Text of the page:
The magazine fit is snug and it locks in tight with an audible and tactile snap. The Magazine release is located just to the rear of the magazine itself and is a paddle style release that you push forward toward the magazine and then continue to push with your hand to remove the magazine.
The magazine of course holds the 7.62×51 NATO or .308 Winchester ammunition. The rifle is rated to fire both of these selections of ammo.
On the left side of the receiver you will find a hole which can be used to attach a rail that comes up from the left side of the receiver and sits over top partially blocking the area that the rifle was intended to eject the spent casings from.
If you choose to utilize this mounting location almost all of your scopes will require the use of a cheek riser to be attached to the stock of the gun to keep your eye inline with the scope or it will greatly affect accuracy and the usability of the scope itself.
The Scout Squad has another location for mounting optics.
This is what separates the standard M1A design from the Scout Squad model. On the Scout Squad model there is a section of metal picatinny rail that sits forward of the action and over the barrel of the rifle.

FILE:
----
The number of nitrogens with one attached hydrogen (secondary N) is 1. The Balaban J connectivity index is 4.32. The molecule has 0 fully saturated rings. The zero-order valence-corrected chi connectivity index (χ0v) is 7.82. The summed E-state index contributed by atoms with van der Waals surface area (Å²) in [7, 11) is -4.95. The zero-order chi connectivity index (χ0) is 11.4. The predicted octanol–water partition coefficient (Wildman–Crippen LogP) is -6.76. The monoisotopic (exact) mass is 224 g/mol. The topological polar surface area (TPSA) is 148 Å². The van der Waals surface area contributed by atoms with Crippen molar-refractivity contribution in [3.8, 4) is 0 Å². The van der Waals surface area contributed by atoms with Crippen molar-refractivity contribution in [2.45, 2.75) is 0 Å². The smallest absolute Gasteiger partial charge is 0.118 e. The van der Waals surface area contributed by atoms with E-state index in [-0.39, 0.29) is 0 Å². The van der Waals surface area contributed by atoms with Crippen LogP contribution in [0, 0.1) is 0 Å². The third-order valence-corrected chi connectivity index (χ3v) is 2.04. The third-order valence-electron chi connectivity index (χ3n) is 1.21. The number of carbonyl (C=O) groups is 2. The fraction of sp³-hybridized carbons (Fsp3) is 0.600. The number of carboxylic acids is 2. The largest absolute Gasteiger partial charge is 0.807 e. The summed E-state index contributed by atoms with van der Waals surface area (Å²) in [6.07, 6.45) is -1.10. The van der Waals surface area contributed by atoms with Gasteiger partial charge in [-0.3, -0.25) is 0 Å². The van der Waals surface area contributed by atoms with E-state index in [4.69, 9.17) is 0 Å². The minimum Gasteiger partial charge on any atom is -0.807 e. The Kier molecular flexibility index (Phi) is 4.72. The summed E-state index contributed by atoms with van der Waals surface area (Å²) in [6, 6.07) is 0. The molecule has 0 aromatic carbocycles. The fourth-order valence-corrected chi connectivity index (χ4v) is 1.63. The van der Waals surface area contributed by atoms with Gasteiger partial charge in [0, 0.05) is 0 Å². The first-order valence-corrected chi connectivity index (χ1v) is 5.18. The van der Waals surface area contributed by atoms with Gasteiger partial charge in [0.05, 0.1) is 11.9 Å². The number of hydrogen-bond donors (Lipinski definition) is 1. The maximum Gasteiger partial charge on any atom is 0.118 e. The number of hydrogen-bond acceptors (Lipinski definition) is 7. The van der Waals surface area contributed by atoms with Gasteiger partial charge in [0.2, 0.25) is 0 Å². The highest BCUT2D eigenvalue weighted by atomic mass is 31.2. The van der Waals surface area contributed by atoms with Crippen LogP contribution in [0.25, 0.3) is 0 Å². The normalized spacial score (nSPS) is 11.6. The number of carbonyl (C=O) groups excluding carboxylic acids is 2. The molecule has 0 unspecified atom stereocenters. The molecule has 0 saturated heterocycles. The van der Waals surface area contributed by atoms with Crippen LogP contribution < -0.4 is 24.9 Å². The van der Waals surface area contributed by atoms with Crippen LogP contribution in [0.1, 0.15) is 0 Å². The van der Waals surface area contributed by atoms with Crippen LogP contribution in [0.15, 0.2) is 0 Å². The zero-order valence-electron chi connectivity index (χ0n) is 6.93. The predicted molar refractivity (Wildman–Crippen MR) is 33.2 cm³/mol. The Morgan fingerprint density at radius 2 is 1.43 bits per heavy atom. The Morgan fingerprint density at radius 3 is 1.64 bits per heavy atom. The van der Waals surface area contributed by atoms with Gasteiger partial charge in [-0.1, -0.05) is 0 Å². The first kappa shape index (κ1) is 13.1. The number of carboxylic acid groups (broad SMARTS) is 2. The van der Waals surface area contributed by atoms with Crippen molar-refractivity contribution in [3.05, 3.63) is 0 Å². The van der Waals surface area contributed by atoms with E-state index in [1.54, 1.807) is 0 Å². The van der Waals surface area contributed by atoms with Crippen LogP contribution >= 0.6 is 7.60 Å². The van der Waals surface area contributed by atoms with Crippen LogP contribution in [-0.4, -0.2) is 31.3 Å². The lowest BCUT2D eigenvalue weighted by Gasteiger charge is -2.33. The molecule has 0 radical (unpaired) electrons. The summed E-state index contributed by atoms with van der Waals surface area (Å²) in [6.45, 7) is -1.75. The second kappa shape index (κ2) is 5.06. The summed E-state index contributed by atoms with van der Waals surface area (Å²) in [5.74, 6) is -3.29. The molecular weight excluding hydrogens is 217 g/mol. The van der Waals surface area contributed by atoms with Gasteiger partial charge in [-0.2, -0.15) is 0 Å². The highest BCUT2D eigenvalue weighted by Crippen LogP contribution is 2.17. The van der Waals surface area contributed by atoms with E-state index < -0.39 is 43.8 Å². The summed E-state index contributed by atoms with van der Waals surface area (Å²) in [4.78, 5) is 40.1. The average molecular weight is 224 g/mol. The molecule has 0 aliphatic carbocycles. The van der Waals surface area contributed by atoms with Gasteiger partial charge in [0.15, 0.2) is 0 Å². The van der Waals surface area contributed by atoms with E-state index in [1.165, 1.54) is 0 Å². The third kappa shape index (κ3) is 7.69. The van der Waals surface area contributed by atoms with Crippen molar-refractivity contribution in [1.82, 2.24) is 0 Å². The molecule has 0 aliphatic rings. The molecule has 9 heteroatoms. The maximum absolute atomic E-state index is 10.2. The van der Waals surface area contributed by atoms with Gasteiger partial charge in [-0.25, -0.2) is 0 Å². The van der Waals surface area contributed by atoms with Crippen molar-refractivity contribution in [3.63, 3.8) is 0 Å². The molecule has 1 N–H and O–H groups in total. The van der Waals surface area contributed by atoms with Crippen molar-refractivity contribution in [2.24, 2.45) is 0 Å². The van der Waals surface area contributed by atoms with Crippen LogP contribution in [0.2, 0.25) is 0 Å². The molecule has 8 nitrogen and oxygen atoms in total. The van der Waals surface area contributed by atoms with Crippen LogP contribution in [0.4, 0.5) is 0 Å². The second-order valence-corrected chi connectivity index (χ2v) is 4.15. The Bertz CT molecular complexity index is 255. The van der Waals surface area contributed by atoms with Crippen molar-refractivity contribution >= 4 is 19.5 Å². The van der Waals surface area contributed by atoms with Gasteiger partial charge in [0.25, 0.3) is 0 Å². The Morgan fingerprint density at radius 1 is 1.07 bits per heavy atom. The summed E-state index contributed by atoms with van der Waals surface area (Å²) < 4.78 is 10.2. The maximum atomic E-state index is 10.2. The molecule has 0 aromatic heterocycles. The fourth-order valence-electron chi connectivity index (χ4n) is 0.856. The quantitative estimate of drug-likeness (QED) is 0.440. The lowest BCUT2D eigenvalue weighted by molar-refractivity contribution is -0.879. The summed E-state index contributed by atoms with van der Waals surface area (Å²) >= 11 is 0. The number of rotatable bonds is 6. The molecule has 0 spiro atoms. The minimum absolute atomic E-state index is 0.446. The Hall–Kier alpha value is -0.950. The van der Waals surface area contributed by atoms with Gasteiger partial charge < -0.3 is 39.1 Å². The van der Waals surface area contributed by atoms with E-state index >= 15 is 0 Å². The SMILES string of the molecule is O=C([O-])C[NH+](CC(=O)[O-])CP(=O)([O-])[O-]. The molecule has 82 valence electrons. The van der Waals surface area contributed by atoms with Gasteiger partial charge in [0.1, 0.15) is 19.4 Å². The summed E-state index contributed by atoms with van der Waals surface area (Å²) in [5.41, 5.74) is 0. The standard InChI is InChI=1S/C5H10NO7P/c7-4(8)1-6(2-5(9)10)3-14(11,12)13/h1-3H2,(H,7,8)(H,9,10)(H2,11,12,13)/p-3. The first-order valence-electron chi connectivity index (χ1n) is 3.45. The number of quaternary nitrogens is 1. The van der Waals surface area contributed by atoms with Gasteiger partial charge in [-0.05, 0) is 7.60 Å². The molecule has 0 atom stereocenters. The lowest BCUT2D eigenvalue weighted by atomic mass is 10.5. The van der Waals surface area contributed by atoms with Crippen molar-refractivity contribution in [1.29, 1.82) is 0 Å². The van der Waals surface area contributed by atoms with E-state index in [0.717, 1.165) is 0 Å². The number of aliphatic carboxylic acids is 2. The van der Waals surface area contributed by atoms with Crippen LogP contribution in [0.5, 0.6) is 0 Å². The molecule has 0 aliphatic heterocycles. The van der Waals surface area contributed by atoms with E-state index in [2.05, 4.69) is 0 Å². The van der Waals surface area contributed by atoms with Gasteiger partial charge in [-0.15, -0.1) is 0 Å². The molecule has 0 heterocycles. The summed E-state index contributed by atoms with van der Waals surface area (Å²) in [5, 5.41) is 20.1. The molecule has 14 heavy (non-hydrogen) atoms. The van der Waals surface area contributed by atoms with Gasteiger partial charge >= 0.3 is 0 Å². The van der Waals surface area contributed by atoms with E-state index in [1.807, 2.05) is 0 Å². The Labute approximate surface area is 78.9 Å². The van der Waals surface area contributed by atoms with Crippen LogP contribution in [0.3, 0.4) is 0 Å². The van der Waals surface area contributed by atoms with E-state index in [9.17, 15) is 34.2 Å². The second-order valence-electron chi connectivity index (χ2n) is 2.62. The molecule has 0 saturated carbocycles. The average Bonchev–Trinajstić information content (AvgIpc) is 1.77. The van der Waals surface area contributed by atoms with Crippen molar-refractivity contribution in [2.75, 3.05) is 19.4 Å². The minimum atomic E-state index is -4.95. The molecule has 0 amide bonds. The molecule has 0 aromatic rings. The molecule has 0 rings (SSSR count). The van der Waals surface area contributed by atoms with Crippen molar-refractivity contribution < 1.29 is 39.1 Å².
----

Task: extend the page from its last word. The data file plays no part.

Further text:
This unique location is what in my opinion makes this rifle so versatile.
With the forward location of the pic rail you have a wide variety of options when it comes to which glass you choose to mount.
You can opt for the name sake of this style rifle and get a scout scope that has an extended amount of eye relief to compensate for the placement of the optic or you can choose to mount any number of red dot or holographic options some of which we have reviewed.
At the time of review I chose to mount a Vortex StrikeFire II red dot as it did not currently have a home on a rifle in my collection.
I did swap out the cantilever lower ⅓ mount for a low mout to bring the field of view down to line up with normal eye placement and to give the user a natural cheek weld on the stock.
I feel that a red dot such as this is a good choice for the Springfield M1A and the StrikeFire II will remain on the Scout Squad rifle for the time being.
The trigger is a thin two stage affair which gives good accuracy and breaks clean with a short, crisp reset.
The safety when engaged protrudes into the front of the trigger guard.
For those that are not accustomed to this style of safety it can seem counterintuitive to place your finger into the trigger guard and therefore in line with the trigger to make the gun ready to fire.
I find this to be a non issue as I don’t disengage the safety on a rifle style firearm until I am ready to fire the weapon anyway.
To tear down the rifle for field maintenance you pull the rear of the trigger guard down and forward and the trigger pack will come free from the stock and action of the rifle.
Once removed you may clean and grease as needed. The action and barrel then may be removed from the stock and the oprod may also be removed from the barrel for cleaning and maintenance.